Report: Smart Data Capture is a Business Essential


Smart data capture removes barriers to data collection and empowers frontline employees with the tools they need for consistency.

Smartphones and other personal mobile devices are key to providing highly useful, real-time data, but few businesses are succeeding in accurately capturing real-time data. What’s needed is smart data capture to overcome this data gap, according to a new report from Scandit.

If companies can collect and analyze information from barcodes, IDs, text, and other objects, they would have a rich source of insight to act on. These real-time insights improve employee decision-making and could help companies increase customer engagement. Even better, integrating smart data capture could help automate workflows and scale.

That approach overcomes outdated methods, which are responsible for many organizations’ real-time data woes. Making data capture smarter companies can support better, more streamlined outcomes.

One key recommendation is to become device agnostic. Solutions should be able to use any device, from smartphones to drones to wearables. Certain dedicated data capture devices like barcode scanners also enable this strategy. The idea is to remove barriers to data collection and empower frontline employees with the tools they need for consistency.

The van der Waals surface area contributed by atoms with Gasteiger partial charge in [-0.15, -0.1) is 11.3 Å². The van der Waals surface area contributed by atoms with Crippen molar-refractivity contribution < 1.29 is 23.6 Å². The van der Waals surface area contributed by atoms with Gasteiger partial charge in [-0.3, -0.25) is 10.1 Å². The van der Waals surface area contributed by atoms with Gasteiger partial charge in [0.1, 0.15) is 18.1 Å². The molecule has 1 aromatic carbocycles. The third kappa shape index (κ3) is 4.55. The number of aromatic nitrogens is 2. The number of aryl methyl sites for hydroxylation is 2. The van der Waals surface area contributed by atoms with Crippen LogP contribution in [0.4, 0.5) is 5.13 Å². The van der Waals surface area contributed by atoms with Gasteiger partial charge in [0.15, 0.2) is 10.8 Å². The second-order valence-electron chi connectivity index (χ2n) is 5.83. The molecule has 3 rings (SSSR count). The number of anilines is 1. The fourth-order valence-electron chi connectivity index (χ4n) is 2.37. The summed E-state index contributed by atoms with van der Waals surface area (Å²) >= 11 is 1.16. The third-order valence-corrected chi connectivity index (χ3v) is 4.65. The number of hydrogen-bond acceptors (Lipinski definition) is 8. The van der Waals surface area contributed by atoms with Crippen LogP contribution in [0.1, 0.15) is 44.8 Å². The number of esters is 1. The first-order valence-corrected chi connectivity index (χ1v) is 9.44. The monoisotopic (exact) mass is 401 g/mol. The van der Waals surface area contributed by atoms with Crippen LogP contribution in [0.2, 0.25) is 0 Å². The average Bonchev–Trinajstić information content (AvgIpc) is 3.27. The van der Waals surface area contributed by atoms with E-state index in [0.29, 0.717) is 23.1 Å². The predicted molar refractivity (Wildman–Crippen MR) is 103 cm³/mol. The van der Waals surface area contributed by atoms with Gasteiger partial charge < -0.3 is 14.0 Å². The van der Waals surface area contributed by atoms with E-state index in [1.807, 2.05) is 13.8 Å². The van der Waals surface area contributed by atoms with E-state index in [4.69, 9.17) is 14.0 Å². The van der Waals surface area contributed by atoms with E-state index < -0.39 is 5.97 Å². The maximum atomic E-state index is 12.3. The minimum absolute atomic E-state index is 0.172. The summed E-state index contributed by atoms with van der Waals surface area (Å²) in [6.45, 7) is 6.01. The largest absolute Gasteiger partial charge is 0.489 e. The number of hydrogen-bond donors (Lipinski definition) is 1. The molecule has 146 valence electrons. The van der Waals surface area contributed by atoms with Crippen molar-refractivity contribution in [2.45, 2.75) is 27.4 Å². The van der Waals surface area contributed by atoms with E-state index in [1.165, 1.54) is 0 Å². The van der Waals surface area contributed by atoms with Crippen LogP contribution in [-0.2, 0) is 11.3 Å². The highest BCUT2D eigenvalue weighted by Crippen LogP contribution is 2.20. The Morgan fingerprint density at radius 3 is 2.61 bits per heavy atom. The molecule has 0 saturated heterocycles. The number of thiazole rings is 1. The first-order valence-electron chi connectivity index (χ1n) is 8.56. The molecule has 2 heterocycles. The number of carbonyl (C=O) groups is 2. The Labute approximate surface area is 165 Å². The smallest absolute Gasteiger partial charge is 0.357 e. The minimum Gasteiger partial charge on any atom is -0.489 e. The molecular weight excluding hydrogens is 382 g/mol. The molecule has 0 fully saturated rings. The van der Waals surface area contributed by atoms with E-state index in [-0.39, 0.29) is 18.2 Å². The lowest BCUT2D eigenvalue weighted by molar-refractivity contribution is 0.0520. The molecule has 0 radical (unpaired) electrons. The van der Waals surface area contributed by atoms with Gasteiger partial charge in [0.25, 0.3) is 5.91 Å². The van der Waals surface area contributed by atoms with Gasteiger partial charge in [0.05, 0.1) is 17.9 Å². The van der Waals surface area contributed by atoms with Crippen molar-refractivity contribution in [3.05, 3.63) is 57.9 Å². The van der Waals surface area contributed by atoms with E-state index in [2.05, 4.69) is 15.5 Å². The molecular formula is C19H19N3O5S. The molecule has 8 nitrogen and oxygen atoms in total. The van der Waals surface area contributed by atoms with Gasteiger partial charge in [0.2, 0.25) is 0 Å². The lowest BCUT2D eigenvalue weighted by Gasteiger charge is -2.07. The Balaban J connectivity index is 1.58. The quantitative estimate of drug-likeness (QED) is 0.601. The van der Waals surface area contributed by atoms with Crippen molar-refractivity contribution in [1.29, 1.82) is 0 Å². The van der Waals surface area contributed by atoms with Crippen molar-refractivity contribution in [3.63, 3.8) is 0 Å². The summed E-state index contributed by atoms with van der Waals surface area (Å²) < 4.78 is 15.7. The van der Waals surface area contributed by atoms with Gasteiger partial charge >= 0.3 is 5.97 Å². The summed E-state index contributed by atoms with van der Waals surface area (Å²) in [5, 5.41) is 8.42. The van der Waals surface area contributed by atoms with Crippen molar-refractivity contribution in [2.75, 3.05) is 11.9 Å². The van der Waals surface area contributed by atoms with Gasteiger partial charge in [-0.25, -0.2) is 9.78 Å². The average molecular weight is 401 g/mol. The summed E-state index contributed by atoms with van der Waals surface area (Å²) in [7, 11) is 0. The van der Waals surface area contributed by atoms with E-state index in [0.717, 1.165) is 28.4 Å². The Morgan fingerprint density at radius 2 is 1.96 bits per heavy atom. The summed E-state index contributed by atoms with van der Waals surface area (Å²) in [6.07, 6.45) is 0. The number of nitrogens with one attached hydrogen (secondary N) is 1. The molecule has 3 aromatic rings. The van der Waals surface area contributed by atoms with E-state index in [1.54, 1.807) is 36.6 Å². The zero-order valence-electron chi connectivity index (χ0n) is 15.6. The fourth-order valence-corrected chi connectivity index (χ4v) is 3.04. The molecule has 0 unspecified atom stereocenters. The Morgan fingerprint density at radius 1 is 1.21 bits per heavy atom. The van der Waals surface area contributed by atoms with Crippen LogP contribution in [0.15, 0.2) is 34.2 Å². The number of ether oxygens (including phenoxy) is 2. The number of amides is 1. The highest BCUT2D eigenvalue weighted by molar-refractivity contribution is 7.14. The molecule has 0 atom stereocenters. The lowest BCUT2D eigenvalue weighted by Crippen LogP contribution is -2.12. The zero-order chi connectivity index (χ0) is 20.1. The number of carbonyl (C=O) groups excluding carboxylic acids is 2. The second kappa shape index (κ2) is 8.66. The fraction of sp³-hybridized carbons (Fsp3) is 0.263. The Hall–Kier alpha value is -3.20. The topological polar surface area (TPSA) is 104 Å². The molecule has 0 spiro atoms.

See also: Enabling Real-Time Applications with Change Data Capture

What’s driving the need for smart data capture?

Businesses must let go of many manual processes, which introduce human error and other potential pitfalls. Instead, the resource outlines nine principles for a successful smart data capture, giving businesses a logical place to start and a simple roadmap for understanding how it plays out.

These nine principles cover people, processes, and technology. They help companies address not only the technical side of implementing smart data capture but outline how people in the company directly contribute to a better process.

Companies implementing these changes have a good chance of overcoming the data experience gap and addressing shortcomings in their data insights. When companies can give data an “instant purpose and value,” no data goes to waste, and organizations can make better decisions for customers and other stakeholders.

Elizabeth Wallace

About Elizabeth Wallace

Elizabeth Wallace is a Nashville-based freelance writer with a soft spot for data science and AI and a background in linguistics. She spent 13 years teaching language in higher ed and now helps startups and other organizations explain - clearly - what it is they do.

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